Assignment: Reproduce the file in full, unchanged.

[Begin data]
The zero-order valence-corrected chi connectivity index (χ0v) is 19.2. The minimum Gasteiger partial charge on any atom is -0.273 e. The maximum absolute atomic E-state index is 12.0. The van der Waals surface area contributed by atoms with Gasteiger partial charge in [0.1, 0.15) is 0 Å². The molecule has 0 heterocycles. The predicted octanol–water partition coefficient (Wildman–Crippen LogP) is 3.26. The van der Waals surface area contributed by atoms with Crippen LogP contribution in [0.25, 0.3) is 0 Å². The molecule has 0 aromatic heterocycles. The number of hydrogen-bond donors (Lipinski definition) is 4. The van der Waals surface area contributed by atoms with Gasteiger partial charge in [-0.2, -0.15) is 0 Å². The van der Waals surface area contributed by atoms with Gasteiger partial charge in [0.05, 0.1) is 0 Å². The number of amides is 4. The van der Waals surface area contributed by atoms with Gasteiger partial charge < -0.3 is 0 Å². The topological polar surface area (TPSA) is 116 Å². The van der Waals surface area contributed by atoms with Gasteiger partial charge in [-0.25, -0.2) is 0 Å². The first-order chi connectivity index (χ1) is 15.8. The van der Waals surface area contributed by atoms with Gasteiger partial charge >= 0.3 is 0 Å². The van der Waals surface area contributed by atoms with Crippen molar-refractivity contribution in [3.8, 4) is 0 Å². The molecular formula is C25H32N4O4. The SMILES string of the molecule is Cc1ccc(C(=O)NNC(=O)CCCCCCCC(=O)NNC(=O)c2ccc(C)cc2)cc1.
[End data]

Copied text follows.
The zero-order valence-corrected chi connectivity index (χ0v) is 19.2. The minimum Gasteiger partial charge on any atom is -0.273 e. The maximum absolute atomic E-state index is 12.0. The van der Waals surface area contributed by atoms with Gasteiger partial charge in [0.1, 0.15) is 0 Å². The molecule has 0 heterocycles. The predicted octanol–water partition coefficient (Wildman–Crippen LogP) is 3.26. The van der Waals surface area contributed by atoms with Crippen LogP contribution in [0.25, 0.3) is 0 Å². The molecule has 0 aromatic heterocycles. The number of hydrogen-bond donors (Lipinski definition) is 4. The van der Waals surface area contributed by atoms with Gasteiger partial charge in [-0.2, -0.15) is 0 Å². The van der Waals surface area contributed by atoms with Gasteiger partial charge in [0.05, 0.1) is 0 Å². The number of amides is 4. The van der Waals surface area contributed by atoms with Gasteiger partial charge < -0.3 is 0 Å². The topological polar surface area (TPSA) is 116 Å². The van der Waals surface area contributed by atoms with Gasteiger partial charge in [-0.25, -0.2) is 0 Å². The first-order chi connectivity index (χ1) is 15.8. The van der Waals surface area contributed by atoms with Gasteiger partial charge >= 0.3 is 0 Å². The van der Waals surface area contributed by atoms with Crippen molar-refractivity contribution in [3.8, 4) is 0 Å². The molecular formula is C25H32N4O4. The SMILES string of the molecule is Cc1ccc(C(=O)NNC(=O)CCCCCCCC(=O)NNC(=O)c2ccc(C)cc2)cc1.